Police Arrest Two Papa John’s Employees For Selling Drugs To Customers Who Asked For ‘Extra Olives’!
Better ingredients. Better meth.
Washington Police arrested five people on Friday after undercover detectives busted employees for selling cocaine and other drugs out of a Papa John's Pizza.
According to local news affiliate KIRO-7, authorities in Sammamish, a neighboring Seattle city, received a tip that employees were selling drugs out of the restaurant parking lot, which launched a six month investigation cops dubbed "Operation Extra Olives."
This code name arose from the passcode the detectives -- posing as customers -- would ask to get some kind of drugs from employees.
Each time they ordered a pizza at the Papa John's location, officials asked employees to "give it extra olives," and promptly received a pizza box full of cocaine!
Kings' County Sgt. Cindi West explained:
"What the detectives would do is they'd order pizza and go out and wait in the parking lot. The employee would bring the pizza out and in the box would be the cocaine."
Detectives were able to buy drugs from two different employees -- one of which introduced them to other local drug dealers in the Sammamish and nearby Bellevue.
Multiple law enforcement agencies conducted search and arrest warrants on Friday morning at the location, where they found employees had stashed drugs in the cash register, sinks, and soap dispensers.
Officials recovered about $28,000 in cash, along with stocks of cocaine, ecstasy, marijuana, meth, acid, and Oxycodone.
In addition to arresting the two Papa John's employees, police made three additional arrests on Friday. One of the busts took place in a crowded Bellevue house, where a 21-year-old and 26-year-old were taken into custody.
Officers then went to two other homes in Sammamish where they arrested a 19-year-old man and an 18-year-old man. Another 18-year-old man turned himself in later in the day.
The popular restaurant chain revealed the two arrested employees are no longer with the company, and said the only delivery they condone is that of a delicious, handmade pizza -- saying in a statement:
"Papa John's has zero tolerance for this type of offensive and illegal behavior. The franchisee has confirmed that the employees involved with this situation are no longer employed and we apologize for their actions. The franchisee is working in full cooperation with local law enforcement to resolve this matter. Furthermore, food safety and sanitation is of the utmost importance to Papa John's. The franchisee took immediate action steps, with Health Department oversight, and the location was cleared to reopen."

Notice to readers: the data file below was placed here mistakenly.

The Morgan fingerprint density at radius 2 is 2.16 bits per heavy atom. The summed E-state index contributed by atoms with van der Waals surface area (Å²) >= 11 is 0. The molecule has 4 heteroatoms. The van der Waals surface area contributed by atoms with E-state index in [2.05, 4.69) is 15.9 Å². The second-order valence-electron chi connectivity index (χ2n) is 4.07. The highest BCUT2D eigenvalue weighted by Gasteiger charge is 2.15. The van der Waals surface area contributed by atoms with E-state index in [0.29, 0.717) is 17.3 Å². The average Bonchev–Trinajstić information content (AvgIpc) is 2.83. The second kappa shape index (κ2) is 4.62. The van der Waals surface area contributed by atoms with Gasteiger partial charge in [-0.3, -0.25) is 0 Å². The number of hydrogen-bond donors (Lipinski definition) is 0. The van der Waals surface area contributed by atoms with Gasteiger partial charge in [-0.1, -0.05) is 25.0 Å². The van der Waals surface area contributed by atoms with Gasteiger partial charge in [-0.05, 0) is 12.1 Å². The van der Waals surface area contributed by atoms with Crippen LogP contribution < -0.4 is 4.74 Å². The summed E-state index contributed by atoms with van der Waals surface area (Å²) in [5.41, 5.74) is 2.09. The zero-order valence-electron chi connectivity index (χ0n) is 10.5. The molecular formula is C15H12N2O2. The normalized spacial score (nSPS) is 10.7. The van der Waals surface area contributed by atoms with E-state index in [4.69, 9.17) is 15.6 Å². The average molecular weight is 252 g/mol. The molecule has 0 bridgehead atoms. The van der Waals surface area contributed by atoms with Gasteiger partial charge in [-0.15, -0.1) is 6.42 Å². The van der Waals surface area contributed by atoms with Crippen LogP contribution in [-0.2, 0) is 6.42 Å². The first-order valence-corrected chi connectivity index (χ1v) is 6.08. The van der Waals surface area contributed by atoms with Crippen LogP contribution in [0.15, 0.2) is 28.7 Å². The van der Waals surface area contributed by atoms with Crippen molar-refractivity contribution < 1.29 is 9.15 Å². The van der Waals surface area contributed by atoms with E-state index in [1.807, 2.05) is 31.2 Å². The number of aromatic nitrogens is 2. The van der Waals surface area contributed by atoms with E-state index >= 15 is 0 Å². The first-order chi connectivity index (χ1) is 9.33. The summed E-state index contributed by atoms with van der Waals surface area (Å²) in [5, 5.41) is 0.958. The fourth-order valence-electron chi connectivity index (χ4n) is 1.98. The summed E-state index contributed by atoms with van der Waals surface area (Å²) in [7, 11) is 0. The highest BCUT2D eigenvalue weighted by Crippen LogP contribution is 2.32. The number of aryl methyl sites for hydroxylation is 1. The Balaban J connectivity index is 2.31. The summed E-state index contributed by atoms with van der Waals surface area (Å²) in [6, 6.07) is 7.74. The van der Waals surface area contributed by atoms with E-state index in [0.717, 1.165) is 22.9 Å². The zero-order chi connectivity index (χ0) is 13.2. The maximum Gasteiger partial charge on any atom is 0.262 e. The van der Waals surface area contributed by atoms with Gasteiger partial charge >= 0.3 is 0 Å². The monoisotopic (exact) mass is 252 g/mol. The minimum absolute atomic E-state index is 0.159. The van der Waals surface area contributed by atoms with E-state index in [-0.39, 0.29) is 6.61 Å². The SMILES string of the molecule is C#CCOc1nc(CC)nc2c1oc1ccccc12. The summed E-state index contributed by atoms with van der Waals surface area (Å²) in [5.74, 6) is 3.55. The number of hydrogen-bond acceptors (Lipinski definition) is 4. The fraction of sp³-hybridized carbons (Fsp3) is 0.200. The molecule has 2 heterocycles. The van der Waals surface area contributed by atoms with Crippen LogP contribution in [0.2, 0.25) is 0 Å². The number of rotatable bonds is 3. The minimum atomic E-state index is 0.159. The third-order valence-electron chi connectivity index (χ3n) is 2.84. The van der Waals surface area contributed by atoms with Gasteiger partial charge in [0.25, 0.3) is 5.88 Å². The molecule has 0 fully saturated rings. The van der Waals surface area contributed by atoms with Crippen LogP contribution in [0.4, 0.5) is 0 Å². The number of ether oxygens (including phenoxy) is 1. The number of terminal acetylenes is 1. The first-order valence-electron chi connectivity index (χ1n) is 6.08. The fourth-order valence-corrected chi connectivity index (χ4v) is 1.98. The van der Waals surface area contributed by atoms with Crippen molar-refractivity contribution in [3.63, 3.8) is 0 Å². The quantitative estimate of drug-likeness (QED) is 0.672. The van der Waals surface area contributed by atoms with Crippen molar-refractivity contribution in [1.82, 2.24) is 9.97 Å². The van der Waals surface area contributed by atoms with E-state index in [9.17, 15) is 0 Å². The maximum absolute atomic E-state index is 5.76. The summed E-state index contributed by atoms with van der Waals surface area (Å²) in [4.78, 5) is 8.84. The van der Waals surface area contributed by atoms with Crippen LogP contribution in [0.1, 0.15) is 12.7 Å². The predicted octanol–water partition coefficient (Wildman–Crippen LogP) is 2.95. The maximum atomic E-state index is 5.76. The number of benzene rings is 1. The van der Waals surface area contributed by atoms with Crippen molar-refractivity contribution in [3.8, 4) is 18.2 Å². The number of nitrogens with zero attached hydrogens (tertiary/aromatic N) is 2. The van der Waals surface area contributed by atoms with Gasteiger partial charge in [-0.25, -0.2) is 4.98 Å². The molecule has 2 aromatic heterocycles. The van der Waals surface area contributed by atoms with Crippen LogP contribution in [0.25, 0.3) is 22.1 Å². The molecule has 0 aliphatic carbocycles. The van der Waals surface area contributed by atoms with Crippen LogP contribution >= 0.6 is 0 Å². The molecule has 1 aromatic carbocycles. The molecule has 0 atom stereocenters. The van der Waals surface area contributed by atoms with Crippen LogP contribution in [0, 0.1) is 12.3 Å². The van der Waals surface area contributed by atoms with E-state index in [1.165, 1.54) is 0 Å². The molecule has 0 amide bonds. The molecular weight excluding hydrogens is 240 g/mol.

It looks like Operation Extra Olives has come to a delicious close.
[Image via Papa John's.]
There are certain rules for family members. You don’t borrow money, and you don’t work together. You do anything to avoid tension with the people you can’t avoid.
But when you’ve grown up first generation in an Italian family, and you own a restaurant, all the rules go out the window.
For 40 years, my father has owned and operated a successful Italian restaurant in the Hudson Valley of New York state. For two-thirds of his life, he’s had the same schedule, the same workplace, and the same, ever-changing, entrepreneurial expectations.
Our Italian restaurant has employed a rotating cast of characters in our storied past, and 90% of them were complete strangers. But the backbone of the employees are family—aunts, uncles, cousins, daughters, wives. And for the last 24 years, since I was born, I’ve been along for the ride.
I’ve worked at my family’s restaurant since I was 12 years old and could help out bussing tables during the busy weekend shifts. For literally half my life, I’ve been working with my family, with various degrees of success. Here’s what I want you to know.
I owe my sense of family to the job
The worst part of being a restaurant owner is the long hours. And the worst part about being the wife or daughter of a restaurant owner is that you’ll never see your husband or your father.
When I was a very young child, I hated that I never got to see my dad because he left early and came home late. So when I was old enough to hold two plates on one hand, I begged to be able to work so that I could always be around my dad.
I also joined my two older sisters in the ranks of busgirl/server, my four cousins, three aunts, and an uncle, as well as my father. Because we spent so much time together working, I got to grow up constantly with my family. My father encouraged us to work so that he didn’t miss out on time with his family, which was a huge priority for him.
Work was what brought us together. Now I’m extremely close to my family, whether it’s immediate or my extended second-cousin thread, and I owe those relationships entirely to my time working in our family restaurant.
There will always be fights
The common wisdom is that you shouldn’t work with your family, because they’ll end up driving you nuts and you’ll end up hating each other. But the reality is that even though those fights definitely will occur, they’re not always that catastrophic.
Working with your family is a challenge, because you can’t hate your co-workers if you’re family. Or, you can’t really show it. But you have to make a choice: would you rather work with strangers, or spend time working with people you love?
Your dad as a boss comes with certain perks
When I was a teenager, working on weekends gave me structure and discipline, but it also meant that I could take off much more easily than my friends could [...]
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